Fish oil and depression - what is the relation?
Fish intake and depression prevalence are related as the research shows that the societies having high consumption of fish have relatively decreased prevalence of depression and suicidal thinking in their general population.
Fish/fish oil and depression relation was further investigated and it was found that fish contains some very good fatty acids that help in the improvement of the mood. These are called the omega 3 fatty acids which include eicosapentaenoic acid (EPA) and decosahexaenoic acid (DHA). It is believed that due to these fatty acids the fish oil exerts its antidepressant effects.
It is important to understand that when we talk about the fish oil and depression it is actually these polyunsaturated fatty acids (PUFAs), EPA and DHA that are the main factors.
We need these omega 3 fatty acids and they are not produced in the human body therefore we have to depend on external sources.
We can get omega 3 fatty acids from the plants as well. But the omega 3 fatty acid obtained from the plant source is alpha linolenic acid( ALA). ALA is converted in the body to DHA but this conversion rate is around 5-15% only.
Moreover according to recent meta-analysis EPA is more beneficial than DHA in the treatment of depression.
Fish or fish oil contains these preformed omega 3 fatty acids(EPA and DHA) in good quantity thus it has gained the importance.
These omega 3 fatty acids bring positive change in the membranes of the neurons (brain cells) and improve the functioning of the neurotransmitters (chemicals) in the brain.
They also inhibit the activity of the chemicals (cytokines) in the brain that are believed to worsen the depression thus exerting their antidepressant effects.
Fish must be included in the diet and not all fish are rich in omega 3 fatty acids. Tuna, mackerel, cod liver, mullet and their oils besides other cold water fish are good sources of omega 3 fatty acids.
If you consume 3.5 ounce of fish, it will provide you around 1 gm of omega 3 fatty acids. Fish is also beneficial for heart diseases and people who consume fish live a healthier and a longer life.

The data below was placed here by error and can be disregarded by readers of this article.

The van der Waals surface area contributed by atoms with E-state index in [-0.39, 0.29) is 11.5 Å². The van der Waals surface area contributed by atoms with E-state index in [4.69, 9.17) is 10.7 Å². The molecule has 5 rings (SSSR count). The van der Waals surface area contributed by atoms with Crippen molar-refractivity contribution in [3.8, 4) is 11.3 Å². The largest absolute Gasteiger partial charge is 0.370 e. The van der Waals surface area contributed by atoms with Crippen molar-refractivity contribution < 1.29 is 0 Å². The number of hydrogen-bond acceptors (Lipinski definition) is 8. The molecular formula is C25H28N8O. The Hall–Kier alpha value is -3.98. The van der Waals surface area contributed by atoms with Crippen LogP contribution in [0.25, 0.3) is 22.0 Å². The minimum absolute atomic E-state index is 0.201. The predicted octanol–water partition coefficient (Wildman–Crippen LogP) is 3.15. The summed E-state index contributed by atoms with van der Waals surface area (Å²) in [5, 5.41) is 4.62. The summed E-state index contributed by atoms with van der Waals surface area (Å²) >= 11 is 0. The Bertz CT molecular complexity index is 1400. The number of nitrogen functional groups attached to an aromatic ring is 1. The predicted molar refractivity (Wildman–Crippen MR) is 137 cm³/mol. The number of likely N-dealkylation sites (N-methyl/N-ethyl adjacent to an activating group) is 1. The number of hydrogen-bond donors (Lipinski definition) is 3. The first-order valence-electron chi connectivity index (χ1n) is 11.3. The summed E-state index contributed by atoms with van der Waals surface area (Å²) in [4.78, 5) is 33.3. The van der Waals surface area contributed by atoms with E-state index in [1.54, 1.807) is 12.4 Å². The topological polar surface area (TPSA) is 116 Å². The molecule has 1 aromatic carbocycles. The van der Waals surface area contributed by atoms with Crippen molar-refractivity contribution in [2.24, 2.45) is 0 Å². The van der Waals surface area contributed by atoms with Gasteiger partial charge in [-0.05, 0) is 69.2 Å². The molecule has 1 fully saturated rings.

Consumption of fish is also found to be protective against the development of postpartum depression, seasonal affective disorder and bipolar disorder.
It is noteworthy that it is the dose of the omega 3 fatty acids (EPA+DHA) that is important and not the quantity of the fish oil. Therefore always look for the dose of EPA and DHA in each serving on the labeling.
The exact dose is still not clear but research studies have found that 300mg to 500mg of EPA+DHA per day has been beneficial in depression. Some studies suggest up to 1gm per day.
I would suggest that very high doses( >4gm/day) should be avoided as they may result in peroxidation reactions and the research is still going on to find the best dose. Low to normal doses may be consumed and are safe.
The common side effects observed are bloating, gas, belching and diarrhea.
The omega 3 fatty acids can interact with the following medicines, therefore care should be taken.
1. Blood thinning agents like Aspirin,clopedigrel and warfarin. If used together with omega 3 fatty acid supplements there may be increased risk of bleeding.
2. Anti-diabetics like glucophage(Metformin), glipizide, glyburide and insulin. If used together with omega 3 fatty acids supplements, you may need to increase the dose of your medicine. Always consult your physician.
Fish oil supplements provide a better option as an add on therapy for the treatment of depression and they have been found better than a placebo.
However, the matter is still under research and there are no recommendations for the monotherapy (as a single agent) of fish oil supplements for the treatment of depression.
Fish oil supplements as add-on therapy are showing promising results.
Have you used Fish oil for your depression treatment? Share your experience in the comments, I would like to hear from you!